A local First Nations organization is working to create more allyship in the fight for Missing and Murdered Indigenous Women and Girls (MMIWG).
Mandi Olson of the Binesiwag Centre for Wellness in Couchiching delivered a presentation to town council during Monday night's meeting where she spoke about how indigenous females are disproportionately effected by violence and crime. They make up only four percent of Canada's female population, but account for 10 percent of all missing women, according to the Department of Justice.
“Regrettably there are between 1,200 to 4,000 unsolved cases of missing and murdered indigenous women and girls in Canada,” noted Olson, who said the issue has effected her on a personal level.
“This includes our two-spirited, lesbian, gay, transgender, transexual, queer, and questioning [individuals] as well as many boys and men,” she added.
“Current evidence also shows that this number is estimated—there are potentially thousands of additional family members who have been lost. Their stories are forever untold.”
Shortly after the final report of the National Inquiry into MMIWG was released in June of 2019, the Binesiwag Centre for Wellness was contracted under Grand Council Treaty #3 to carry forward the MMWIG portfolio for its Nation.
They are working to implement the report's 231 calls to justice.
“These are those changes that need to be made by government, institutions, social agencies, industries, and really by all Canadians,” Olson explained.
“Through our work at Binesiwag and under Grand Coucil Treaty #3, our project aims to inspire the public to join us in becoming an ally, creating opportunities for healing, and beginning to empower a new path to reconciliation,” she added.
“We take this report very seriously and we do not want it to be forgotten.”
Olson said part of her work under Grand Council Treaty #3 is to reach out to municipalities, leaders, town officials, and the general public to get involved in implementing the MMIWG calls to justice.
During her presentation to council on Monday, she asked the town for three recommendations to be considered for the betterment of the community.
The first is providing a letter of support for the proposed “Ogimaakwe Ka-ki-no-Igenwin,” which is a women's wellness lodge and anti-human trafficking safe house.
Olson said human trafficking is a huge issue locally and interconnected with homelessness and other social problems.
The second recommendation asks for a commitment on participation in an action strategy focused on making the community safer and stronger, while providing education on MMIWG and violence against women and girls and the LGBTQ2S community.
The last recommendation is for reconciliation, by taking a proactive approach in the greater community through implementing small advertising, including radio and media campaigns around becoming an ally to MMIWG.
Olson said that commitments, “no matter how large or small, create permanent and long lasting change.”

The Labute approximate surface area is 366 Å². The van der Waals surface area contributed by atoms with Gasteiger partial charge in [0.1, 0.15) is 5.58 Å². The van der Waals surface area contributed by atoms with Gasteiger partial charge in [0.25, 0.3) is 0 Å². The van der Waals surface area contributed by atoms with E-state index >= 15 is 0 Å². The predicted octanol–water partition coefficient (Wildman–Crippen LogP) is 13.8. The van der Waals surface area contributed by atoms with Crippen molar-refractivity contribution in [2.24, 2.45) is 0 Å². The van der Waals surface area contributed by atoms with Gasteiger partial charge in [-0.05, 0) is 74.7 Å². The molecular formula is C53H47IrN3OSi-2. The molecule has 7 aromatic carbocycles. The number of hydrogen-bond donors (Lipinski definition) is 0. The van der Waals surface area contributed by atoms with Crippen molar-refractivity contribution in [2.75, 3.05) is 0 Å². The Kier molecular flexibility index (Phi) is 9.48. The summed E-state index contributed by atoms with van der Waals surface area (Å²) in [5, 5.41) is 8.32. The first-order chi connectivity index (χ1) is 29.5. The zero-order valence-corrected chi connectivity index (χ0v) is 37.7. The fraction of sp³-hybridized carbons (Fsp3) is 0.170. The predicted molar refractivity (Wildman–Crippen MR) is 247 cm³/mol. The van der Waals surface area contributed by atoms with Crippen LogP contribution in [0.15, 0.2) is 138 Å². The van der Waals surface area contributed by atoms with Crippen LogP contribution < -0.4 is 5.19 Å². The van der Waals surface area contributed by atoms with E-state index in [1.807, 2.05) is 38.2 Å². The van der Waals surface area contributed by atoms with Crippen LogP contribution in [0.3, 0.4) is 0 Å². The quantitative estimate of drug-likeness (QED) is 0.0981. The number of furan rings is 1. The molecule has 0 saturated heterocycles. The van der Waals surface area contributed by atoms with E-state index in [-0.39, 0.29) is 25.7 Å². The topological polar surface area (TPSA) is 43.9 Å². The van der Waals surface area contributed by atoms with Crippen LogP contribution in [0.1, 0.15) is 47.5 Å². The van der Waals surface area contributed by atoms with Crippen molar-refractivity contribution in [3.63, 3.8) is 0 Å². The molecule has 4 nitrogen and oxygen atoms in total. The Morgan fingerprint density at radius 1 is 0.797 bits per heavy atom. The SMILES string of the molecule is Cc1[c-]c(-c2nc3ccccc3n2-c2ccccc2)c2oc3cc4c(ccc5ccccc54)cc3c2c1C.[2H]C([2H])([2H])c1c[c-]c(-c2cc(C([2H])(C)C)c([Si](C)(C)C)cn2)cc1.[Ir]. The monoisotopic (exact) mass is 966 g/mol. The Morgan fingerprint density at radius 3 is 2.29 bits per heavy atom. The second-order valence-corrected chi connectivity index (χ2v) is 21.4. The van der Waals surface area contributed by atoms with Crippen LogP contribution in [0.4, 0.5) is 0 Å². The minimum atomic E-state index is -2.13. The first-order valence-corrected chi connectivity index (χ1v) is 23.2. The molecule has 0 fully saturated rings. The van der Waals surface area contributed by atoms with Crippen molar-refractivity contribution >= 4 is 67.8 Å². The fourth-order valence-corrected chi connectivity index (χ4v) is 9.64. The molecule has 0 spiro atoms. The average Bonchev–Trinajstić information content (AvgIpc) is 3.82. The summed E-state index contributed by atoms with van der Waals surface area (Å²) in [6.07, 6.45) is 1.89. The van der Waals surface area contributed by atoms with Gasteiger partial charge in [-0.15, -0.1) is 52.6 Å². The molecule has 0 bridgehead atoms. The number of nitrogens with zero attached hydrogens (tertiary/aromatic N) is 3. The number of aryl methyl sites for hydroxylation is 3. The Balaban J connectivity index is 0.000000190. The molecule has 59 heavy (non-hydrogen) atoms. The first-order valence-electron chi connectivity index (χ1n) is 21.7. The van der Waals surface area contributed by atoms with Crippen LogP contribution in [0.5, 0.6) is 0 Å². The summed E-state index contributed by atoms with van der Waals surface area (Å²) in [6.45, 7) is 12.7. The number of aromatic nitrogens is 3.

“Becoming an ally means educating and disempowering the very systems that continue to oppress marginalized people and ignore the expertise of indigenous women, girls, and LGBTQ2S,” she explained.
“Establishing relationships in a meaningful and significant way will address the root cause of this violence. We are all in this together, we're all change makers for this generation and future generations to come.”
Following Olson's presentation, the town didn't take any action on the recommendations she brought forth. As with any request made to the town, it will go to committees of council, who will then provide a recommendation for a future meeting.
Olson said her organization is still waiting for the provincial strategy on human trafficking to be released. When that happens, they'll engage an action strategy committee for Treaty #3. At this time, she said, representation from Fort Frances council would help in moving forward with the MMIWG recommendations.
Representation from Dryden and Kenora councils will be requested as well, once the committee is formed.
“Really, it's about campaigning and working together to start talking about these things that we don't want to talk about,” Olson said.
“The realization . . . that we're losing our young women, our young girls and our young boys and adults as well, in our community and it's going without recognition.”
Mayor Caul said she'd be happy to join the action strategy committee once it's formed and encourages other members of council to follow suit.
“I will certainly be there to participate and try to help out with this situation because I know, just from listening to social workers and other people who are working around town as you are, the problem is out there,” she explained.
“We all need to take ownership in trying to help solve those problems and to try to help with people who are being victimized.”
Mayor Caul stressed that human trafficking and missing women or girls is an issue that's often overlooked in the local community.
“This kind of thing is happening right under our noses," she charged. "We need to get our heads out of the sand when it comes to stuff like this.”
“It is in Fort Frances, it's a concern, it's getting worse and it's something that everyone needs to be aware of to keep their own families, their own friends, and our communities safe.”